£80,000 sought for 'outdoor living room' next to Octavia Hill's birthplace
Published by 24publishing for 24dash.com in Housing and also in Local Government
£80,000 sought for centenary garden next to Octavia Hill's birthplace
Some £80,000 is being sought to transform a derelict site into a garden commemorating the centenary of the death of affordable housing pioneer Octavia Hill.
Hoardings currently surround the plot in Wisbech, Cambridgeshire next to Octavia Hill's Birthplace house, blemishing a key entrance to the town.
Next month marks the centenary of Hill's death.
The new space will be called Centenary Green and will pay homage to her role as a champion of outdoor spaces for communities which she called 'outdoor living rooms'.
Her achievements as an environmental campaigner led to her co-founding the National Trust, which today protects more than 300 historic properties and keeps 250,000 hectares of land open to all.
The Centenary Green project is being run by the Octavia Hill Birthplace Museum Trust, with the backing of the National Trust and Fenland District Council.
Peter Clayton, Chairman of the Octavia Hill Birthplace Museum Trust, said: "Octavia Hill is one of Britain's great environmental and social reformers. So it is fitting that, to commemorate the centenary of her death, a beautiful new open space should be created, next to the house in which she was born."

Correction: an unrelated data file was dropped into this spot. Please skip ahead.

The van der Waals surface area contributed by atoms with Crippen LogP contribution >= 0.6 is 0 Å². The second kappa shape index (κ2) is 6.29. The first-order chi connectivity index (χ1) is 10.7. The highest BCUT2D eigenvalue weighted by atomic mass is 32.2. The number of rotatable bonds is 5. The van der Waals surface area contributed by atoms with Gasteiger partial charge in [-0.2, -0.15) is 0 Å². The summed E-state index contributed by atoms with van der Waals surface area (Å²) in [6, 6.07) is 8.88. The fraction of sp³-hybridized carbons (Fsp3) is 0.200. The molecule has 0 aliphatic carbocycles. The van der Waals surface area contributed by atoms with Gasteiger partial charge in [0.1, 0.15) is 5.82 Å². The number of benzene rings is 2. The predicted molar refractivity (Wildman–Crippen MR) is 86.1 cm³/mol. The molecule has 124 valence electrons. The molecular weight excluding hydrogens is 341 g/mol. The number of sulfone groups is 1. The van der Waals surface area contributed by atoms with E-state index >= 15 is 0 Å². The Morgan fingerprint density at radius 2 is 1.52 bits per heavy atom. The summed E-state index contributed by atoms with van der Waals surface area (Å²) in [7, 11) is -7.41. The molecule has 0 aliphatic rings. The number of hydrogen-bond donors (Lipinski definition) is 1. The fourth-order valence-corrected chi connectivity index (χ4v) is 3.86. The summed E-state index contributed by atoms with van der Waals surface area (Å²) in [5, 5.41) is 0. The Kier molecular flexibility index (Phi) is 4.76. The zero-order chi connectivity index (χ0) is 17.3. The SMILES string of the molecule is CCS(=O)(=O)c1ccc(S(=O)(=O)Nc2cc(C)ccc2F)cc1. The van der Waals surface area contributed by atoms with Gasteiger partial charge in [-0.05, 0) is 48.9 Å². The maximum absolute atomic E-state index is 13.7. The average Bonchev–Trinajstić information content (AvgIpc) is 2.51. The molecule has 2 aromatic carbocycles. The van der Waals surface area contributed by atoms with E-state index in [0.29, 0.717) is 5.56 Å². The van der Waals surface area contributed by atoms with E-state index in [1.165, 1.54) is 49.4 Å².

The land has been purchased by the National Trust, with a contributory grant of £55,000 from Fenland District Council. It is leased to the Octavia Hill Birthplace Museum Trust for 99 years.
The Trust now needs support from funding organisations, local businesses and individuals, to transform the wasteland into Centenary Green, a landscaped public garden of lawns, a paved terrace, planting and seating, protected by steel railings.
Receipts and pledges have brought in almost £20,000, but there is still a further £80,000 to be raised by donations, grants or work in kind.
Councillor Alan Melton, leader of Fenland District Council, said: "We're delighted to be supporting Centenary Green. It will be of great benefit both to local people and visitors and it fits in perfectly with our wider vision to regenerate the town. It needs and deserves the widest possible support."
Richard Powell, regional director for the National Trust in the East of England, said: "Octavia Hill still remains one of the most influential figures in social reform and the creation of public spaces for communities. She referred to these spaces as 'outdoor living rooms' and we are thrilled to be able to support the Birthplace Museum Trust in creating another outdoor living room for the benefit of the people of Wisbech."